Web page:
Exomoon Formation Spotted for First Time!

Beth Johnson
2 min readJul 27, 2021

Using ALMA, scientists detected a circumplanetary disk around exoplanet PDS 70c, which is a Jupiter-like planet orbiting a star about 400 light-years away.

IMAGE: This image, taken with the Atacama Large Millimeter/submillimeter Array (ALMA), in which ESO is a partner, shows wide (left) and close-up (right) views of the moon-forming disc surrounding PDS 70c, a young Jupiter-like planet nearly 400 light-years away. The close-up view shows PDS 70c and its circumplanetary disc centre-front, with the larger circumstellar ring-like disc taking up most of the right-hand side of the image. The star PDS 70 is at the centre of the wide-view image on the left. CREDIT: ALMA (ESO/NAOJ/NRAO)/Benisty et al.

New observations published in The Astrophysical Journal Letters show that there is a potential exomoon forming around an exoplanet. And we have images!

Using the Atacama Large Millimeter/submillimeter Array (ALMA), scientists detected a circumplanetary disk around exoplanet PDS 70c, which is a Jupiter-like planet orbiting a star about 400 light-years away. This disk surrounds the planet, similar to how protoplanetary disks surround a star, and it’s full of dust that could be turned into a moon. An exomoon. And we have managed to get a picture of that disk. What a time to be alive, people.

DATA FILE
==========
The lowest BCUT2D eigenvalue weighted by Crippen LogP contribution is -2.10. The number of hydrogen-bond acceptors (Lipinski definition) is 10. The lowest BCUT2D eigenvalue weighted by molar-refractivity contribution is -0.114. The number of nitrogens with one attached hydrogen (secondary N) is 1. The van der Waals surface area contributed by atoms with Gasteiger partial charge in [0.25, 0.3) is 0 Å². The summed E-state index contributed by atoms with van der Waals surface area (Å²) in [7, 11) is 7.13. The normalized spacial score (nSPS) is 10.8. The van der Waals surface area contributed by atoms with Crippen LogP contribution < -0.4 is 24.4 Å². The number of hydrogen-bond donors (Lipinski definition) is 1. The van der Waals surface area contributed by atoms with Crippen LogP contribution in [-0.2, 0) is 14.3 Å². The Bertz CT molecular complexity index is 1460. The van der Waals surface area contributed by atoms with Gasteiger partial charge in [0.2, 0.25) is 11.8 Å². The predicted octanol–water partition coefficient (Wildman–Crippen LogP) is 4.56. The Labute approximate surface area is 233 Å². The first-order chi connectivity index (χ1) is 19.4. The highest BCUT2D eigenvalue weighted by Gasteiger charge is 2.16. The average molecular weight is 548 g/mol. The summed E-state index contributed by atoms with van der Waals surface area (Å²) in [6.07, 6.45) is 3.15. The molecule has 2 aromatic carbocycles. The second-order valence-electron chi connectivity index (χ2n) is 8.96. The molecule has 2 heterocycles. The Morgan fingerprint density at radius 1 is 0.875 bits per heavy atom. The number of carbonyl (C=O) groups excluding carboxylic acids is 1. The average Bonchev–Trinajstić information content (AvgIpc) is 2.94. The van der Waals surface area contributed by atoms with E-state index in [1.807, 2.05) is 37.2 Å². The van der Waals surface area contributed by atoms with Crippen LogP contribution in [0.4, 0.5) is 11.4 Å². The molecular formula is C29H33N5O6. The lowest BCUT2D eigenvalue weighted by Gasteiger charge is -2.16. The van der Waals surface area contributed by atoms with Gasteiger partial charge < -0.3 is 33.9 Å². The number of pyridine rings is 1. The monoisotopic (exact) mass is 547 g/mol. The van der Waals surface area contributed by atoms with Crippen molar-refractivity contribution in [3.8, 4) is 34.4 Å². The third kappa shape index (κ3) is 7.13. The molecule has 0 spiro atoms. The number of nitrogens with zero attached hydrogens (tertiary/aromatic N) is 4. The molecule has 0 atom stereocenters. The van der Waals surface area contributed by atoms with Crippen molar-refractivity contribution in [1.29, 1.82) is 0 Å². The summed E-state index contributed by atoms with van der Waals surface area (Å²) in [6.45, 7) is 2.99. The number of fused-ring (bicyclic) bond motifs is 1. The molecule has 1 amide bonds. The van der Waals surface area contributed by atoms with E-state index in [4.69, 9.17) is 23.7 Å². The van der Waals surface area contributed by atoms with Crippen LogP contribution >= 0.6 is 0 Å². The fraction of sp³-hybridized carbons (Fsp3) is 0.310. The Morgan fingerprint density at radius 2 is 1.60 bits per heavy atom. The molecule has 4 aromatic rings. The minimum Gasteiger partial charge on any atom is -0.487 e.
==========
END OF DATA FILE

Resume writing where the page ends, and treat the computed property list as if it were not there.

Here’s what we basically know of planetary formation. The details get murky, so this is simply an upper-level understanding. A star forms and is surrounded by a circumstellar disk full of dust. That dust can then coalesce into planets, which will pull more and more dust and debris into them and grow as they collect material. Not all of the dust ends up in the planet but can turn into a circumplanetary disk of dust that now orbits the planet and could similarly coalesce into a moon or three. Lead author Myriam Benisty commented: Our ALMA observations were obtained at such exquisite resolution that we could clearly identify that the disk is associated with the planet and we are able to constrain its size for the first time.

The diameter of this moon-forming disk is comparable to that of the Sun-to-Earth distance and contains enough mass to form no more than three satellites the size of our own Moon.

Now, there is another Jupiter-like planet called PDS 70b in the system. That could mean that 70c starved its neighbor of dust while they were being born. Not very nice, but we could be wrong, with further observations from the upcoming Extremely Large Telescope giving us even more information about this system.

More Information

Center for Astrophysics press release

ESO press release

A Circumplanetary Disk around PDS70c,” Myriam Benisty et al., 2021 July 22, The Astrophysical Journal Letters

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Beth Johnson

Planetary scientist, podcast host. Communication specialist for SETI Institute and Planetary Science Institute. Buy me a coffee: https://ko-fi.com/planetarypan